Too much turkey, candy binges and the “freshman fifteen” worries can send students swarming to the gym. The University has many options for students, faculty and other members of the community to get in shape and feel confident in a program they can stick with.

Beth Dykstra
U-Move classes combine aerobic workouts with fun times. (File Photo)
Beth Dykstra
U-Move classes are taught at the IM Building, the CCRB and the NCRB. (File Photo)

U-Move, one of the University’s health and fitness programs, offers affordable and fun group exercise classes and, at the same time, gives Kinesiology students and faculty the opportunity to work and study in leadership roles relative to their field.

This year, the rush of students to U-Move left staff and fitness professionals wondering just how long they would stay.

“U-Move is a great program, with group fitness taught at the highest professional standards. The big question, then, is not why there are tons of people lining up for class during (the first) week,” said Johann Borenstein, an Engineering research professor who has been teaching aerobics at U-Move for more than five years.

“The big question is why, on a Saturday afternoon at 1 p.m., you can find only a handful of participants in the only group fitness class being taught in all of Ann Arbor at that particular hour,” Borenstein said.

Borenstein’s wife, Laurie Finch, also teaches with the U-Move program. She taught high-low impact aerobics for five years, and, this year, she is teaching spinning classes for the first time. A large part of her spinning class is the music, which she chooses carefully to best motivate her classes.

In a single session, participants are likely to hear anything from John Cougar Mellencamp to The Tramp’s “Disco Inferno.” She began with a New Year’s resolution to get healthy in 2000, and Borenstein’s classes helped her to make a permanent commitment to personal fitness.

“He made that hour of fitness so much fun that I was immediately hooked,” Finch said. “I quickly realized that I was a person who needed a scheduled class with an instructor and great music as well as the support and camaraderie of a group class to make the New Year’s resolution promise a permanent part of my weekly routine.”

“We take into account student, faculty and staff schedules. We offer a few early morning classes, a good variety of half-hour noon classes and then a slew of evening classes,” said Danielle Vincent, assistant director for U-Move. “A lot of what we offer is dictated by utilization trends that vary by semester and even by day.”

Vincent pins most of the success of the U-Move program on the quality, enthusiasm and diversity of its instructors. The participants seem to agree.

“It’s easy for a student to get busy with school and put the gym at the bottom of their list of priorities,“ said Kristin Ellis, a Nursing junior who is taking U-Move classes for the first time this semester.

“That‘s why I loved cardio blast, because (Borenstein) was so animated and fun. It was a tough workout, but the time flew by and he was hilarious and motivating at the same time,” Ellis said.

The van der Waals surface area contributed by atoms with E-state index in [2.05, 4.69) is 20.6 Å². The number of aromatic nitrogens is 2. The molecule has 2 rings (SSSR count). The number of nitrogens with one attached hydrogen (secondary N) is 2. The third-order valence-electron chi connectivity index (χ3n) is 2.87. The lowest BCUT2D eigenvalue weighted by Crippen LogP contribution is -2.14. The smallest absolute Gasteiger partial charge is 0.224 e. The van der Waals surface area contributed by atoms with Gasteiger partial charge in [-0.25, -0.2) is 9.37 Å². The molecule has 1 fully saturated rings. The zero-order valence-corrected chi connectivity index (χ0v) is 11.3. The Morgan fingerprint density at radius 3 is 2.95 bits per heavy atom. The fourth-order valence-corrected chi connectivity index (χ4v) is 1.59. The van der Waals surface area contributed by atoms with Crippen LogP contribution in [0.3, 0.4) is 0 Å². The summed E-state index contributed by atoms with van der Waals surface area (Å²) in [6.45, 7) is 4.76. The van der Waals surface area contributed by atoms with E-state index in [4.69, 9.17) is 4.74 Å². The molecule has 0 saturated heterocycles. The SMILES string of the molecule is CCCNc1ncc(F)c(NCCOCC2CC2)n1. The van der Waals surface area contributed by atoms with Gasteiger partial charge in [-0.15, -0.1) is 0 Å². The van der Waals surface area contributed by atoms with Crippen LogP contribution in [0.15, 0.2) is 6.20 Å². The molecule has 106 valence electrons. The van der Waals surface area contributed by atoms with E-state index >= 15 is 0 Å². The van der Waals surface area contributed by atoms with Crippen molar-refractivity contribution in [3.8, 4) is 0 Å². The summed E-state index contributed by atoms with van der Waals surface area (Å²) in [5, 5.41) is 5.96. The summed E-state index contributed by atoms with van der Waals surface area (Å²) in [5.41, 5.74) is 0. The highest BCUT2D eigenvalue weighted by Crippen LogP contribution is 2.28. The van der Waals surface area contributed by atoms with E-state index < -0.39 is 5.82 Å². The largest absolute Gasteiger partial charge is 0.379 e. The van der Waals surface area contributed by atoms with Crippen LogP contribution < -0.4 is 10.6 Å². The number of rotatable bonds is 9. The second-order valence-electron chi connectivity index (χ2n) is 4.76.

U-Move classes are taught at the Intermural Sports Building, the Central Campus Recreation Building and the North Campus Recreation Building.

MFit, a division of the University of Michigan Health System, is a more medically based program that offers a range of programs, from nutrition and personal training to cooking classes and smoking cessation. Classes are offered all over campus and at the Ann Arbor Ice Cube.

MFit has also introduced some new programs for students this year, including personal training services and the weight management Program. These programs offer a holistic approach to weight loss, including diet, exercise, mental health assessment and exercise strategy.

“This program is not solely about weight loss, said David Waymann, manager of Fitness Center Initiatives for MFit. “It is making an investment in your future well being, not just the ‘freshman 20.’ ”

Holly Scherer, a registered dietician and coordinator for the MFit Weight Management Program, finds that small steps are the key to long-term success with a weight-loss program.

“We’re taking a look at what they are willing to change, and teaching (participants) to develop healthy habits they can live with,” she said.

Seminars like “Vegan Meals” and “Salads For All Seasons,” make getting healthy fun and painless, and spots in the courses are in high demand. Exercise and relaxation classes are at their highest enrollment ever this semester, Waymann said, who added it is partially due to continuous change and growth within the programs.

Getting involved is nearly as easy as it was to reach for a second helping of pumpkin pie. Information and registration forms are available online at www.umich.edu/~umove/ and www.med.umich.edu/mfit.

U-Move registration is on a first-come, first-serve basis and most classes cost less than $50 per semester. MFit programs offer special student pricing, and coupons for free and discounted services will be distributed at University basketball and hockey games.

 

 

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